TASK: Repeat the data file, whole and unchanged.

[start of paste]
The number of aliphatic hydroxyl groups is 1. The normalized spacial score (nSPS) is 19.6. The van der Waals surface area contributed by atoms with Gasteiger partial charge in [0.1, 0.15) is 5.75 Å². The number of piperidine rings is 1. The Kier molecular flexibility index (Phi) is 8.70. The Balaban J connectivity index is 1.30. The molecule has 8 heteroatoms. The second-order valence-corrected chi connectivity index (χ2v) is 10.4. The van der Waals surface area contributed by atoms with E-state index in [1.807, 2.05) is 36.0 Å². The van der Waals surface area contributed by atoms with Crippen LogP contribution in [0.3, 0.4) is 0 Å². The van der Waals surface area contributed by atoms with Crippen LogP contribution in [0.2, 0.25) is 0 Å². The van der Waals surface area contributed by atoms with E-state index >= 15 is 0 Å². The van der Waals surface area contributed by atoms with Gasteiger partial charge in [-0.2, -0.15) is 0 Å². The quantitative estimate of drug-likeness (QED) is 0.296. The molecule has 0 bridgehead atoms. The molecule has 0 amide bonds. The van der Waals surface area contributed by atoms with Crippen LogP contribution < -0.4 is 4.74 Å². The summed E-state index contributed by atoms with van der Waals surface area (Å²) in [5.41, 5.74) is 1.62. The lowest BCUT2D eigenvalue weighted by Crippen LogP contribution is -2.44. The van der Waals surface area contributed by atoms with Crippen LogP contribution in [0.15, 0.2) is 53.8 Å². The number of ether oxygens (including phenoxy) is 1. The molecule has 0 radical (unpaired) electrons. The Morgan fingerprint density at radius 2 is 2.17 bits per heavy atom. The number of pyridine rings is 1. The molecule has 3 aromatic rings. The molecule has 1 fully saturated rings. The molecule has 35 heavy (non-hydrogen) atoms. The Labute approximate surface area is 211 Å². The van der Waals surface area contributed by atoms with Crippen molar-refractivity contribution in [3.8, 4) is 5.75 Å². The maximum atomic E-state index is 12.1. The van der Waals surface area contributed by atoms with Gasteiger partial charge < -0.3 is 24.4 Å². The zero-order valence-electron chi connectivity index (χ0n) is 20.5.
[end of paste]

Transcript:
The number of aliphatic hydroxyl groups is 1. The normalized spacial score (nSPS) is 19.6. The van der Waals surface area contributed by atoms with Gasteiger partial charge in [0.1, 0.15) is 5.75 Å². The number of piperidine rings is 1. The Kier molecular flexibility index (Phi) is 8.70. The Balaban J connectivity index is 1.30. The molecule has 8 heteroatoms. The second-order valence-corrected chi connectivity index (χ2v) is 10.4. The van der Waals surface area contributed by atoms with E-state index in [1.807, 2.05) is 36.0 Å². The van der Waals surface area contributed by atoms with Crippen LogP contribution in [0.3, 0.4) is 0 Å². The van der Waals surface area contributed by atoms with Crippen LogP contribution in [0.2, 0.25) is 0 Å². The van der Waals surface area contributed by atoms with E-state index >= 15 is 0 Å². The van der Waals surface area contributed by atoms with Gasteiger partial charge in [-0.2, -0.15) is 0 Å². The quantitative estimate of drug-likeness (QED) is 0.296. The molecule has 0 bridgehead atoms. The molecule has 0 amide bonds. The van der Waals surface area contributed by atoms with Crippen LogP contribution < -0.4 is 4.74 Å². The summed E-state index contributed by atoms with van der Waals surface area (Å²) in [5.41, 5.74) is 1.62. The lowest BCUT2D eigenvalue weighted by Crippen LogP contribution is -2.44. The van der Waals surface area contributed by atoms with Crippen LogP contribution in [0.15, 0.2) is 53.8 Å². The number of ether oxygens (including phenoxy) is 1. The molecule has 0 radical (unpaired) electrons. The Morgan fingerprint density at radius 2 is 2.17 bits per heavy atom. The number of pyridine rings is 1. The molecule has 3 aromatic rings. The molecule has 1 fully saturated rings. The molecule has 35 heavy (non-hydrogen) atoms. The Labute approximate surface area is 211 Å². The van der Waals surface area contributed by atoms with Crippen molar-refractivity contribution in [3.8, 4) is 5.75 Å². The maximum atomic E-state index is 12.1. The van der Waals surface area contributed by atoms with Gasteiger partial charge < -0.3 is 24.4 Å². The zero-order valence-electron chi connectivity index (χ0n) is 20.5.